Phenomena, Atoms and Molecules: An Attempt to Interpret Phenomena in Terms of Mechanisms or Atomic and Molecular Interactions

Phenomena, Atoms and Molecules: An Attempt to Interpret Phenomena in Terms of Mechanisms or Atomic and Molecular Interactions

Phenomena, Atoms and Molecules: An Attempt to Interpret Phenomena in Terms of Mechanisms or Atomic and Molecular Interactions

Phenomena, Atoms and Molecules: An Attempt to Interpret Phenomena in Terms of Mechanisms or Atomic and Molecular Interactions

Excerpt

UP TO THE BEGINNING of the present century one of the main goals of science was to discover natural laws. This was usually accomplished by making experiments under carefully controlled conditions and observing the results. Most experiments when repeated under identical conditions gave the same results.

The scientist, through his own experiments or from previous knowledge based on the work of others, usually developed some theory or explanation of the results of his experiments. In the beginning this might be a mere guess or hypothesis which he would proceed to test by new types of experiments. If a satisfactory theory is obtained which seems in accord with all the data and with other known facts, the solution or goal of the investigation is considered to have been reached.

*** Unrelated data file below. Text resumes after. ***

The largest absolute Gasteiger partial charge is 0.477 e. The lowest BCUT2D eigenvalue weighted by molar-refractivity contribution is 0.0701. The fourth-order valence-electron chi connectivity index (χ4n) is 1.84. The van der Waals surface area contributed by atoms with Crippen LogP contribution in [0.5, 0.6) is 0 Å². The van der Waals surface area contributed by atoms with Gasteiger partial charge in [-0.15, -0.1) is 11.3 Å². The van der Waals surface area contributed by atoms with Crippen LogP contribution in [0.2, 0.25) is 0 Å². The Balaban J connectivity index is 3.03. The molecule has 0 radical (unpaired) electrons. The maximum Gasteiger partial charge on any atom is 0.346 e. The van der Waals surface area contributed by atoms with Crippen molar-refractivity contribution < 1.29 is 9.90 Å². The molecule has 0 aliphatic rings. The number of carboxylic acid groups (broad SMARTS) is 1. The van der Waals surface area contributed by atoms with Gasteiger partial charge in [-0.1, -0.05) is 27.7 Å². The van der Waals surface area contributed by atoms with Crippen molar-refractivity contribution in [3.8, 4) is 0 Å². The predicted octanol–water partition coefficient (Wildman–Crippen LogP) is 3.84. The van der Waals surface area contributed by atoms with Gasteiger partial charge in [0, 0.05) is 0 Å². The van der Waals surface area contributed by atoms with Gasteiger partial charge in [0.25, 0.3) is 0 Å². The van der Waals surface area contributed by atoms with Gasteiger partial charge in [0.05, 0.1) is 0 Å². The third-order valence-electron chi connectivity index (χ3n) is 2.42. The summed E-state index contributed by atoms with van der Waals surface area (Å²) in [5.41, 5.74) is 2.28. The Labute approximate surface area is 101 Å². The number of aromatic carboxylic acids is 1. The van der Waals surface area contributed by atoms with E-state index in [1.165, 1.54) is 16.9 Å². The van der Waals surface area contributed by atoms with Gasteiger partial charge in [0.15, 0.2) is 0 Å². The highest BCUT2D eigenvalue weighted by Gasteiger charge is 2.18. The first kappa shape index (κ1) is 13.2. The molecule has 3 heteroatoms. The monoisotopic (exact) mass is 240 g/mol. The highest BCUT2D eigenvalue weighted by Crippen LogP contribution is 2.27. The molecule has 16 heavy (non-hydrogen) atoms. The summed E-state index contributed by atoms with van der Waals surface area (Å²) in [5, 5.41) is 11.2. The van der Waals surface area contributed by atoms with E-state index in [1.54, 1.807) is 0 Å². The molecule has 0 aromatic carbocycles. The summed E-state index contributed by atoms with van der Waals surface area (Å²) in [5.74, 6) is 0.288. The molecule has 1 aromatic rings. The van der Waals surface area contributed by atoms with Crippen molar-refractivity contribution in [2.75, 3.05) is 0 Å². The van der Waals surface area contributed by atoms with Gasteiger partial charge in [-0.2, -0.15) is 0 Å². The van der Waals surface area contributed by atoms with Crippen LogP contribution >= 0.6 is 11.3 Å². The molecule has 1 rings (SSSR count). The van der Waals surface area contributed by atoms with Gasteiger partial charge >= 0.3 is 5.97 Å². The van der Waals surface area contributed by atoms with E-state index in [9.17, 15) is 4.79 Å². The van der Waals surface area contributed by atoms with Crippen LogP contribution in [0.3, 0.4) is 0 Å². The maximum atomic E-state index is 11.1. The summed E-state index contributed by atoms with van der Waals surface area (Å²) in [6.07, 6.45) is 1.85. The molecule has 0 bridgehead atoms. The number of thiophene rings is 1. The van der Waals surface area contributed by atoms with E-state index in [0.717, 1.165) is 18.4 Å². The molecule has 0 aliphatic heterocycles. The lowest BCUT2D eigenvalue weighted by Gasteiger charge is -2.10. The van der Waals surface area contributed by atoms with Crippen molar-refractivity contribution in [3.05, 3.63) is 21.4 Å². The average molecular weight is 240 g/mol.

A satisfactory theory should make possible the predictions of new relationships or the forecasting of the results of new experiments under different conditions. The usefulness of the theory lies just in its ability to predict the results of future experiments. The extraordinary accomplishments of the great mathematical physicists in applying Newton's Laws to the motions of the heavenly bodies gave scientists of more than a century ago the conviction that all natural phenomena were determined by accurate relations between cause and effect. If the positions, the velocities and the masses of the heavenly bodies were given it was possible to predict with nearly unlimited accuracy the position of the bodies at any future time. The idea of causation, or a necessary relation of cause and effect, has long been embedded in the minds of men. The recognized responsibility of the criminal for his acts, the belief in the value of education and thousands of words in our language all show how implicitly we believe in cause and effect. The teachings of classical science, that is, the science up to 1900, all seem to reinforce this idea of causation for all phenomena.

Philosophers, considering many fields other than science, were divided in their opinions. Many went so far as to believe that everything was absolutely fixed by the initial conditions of the universe and that free will . . .

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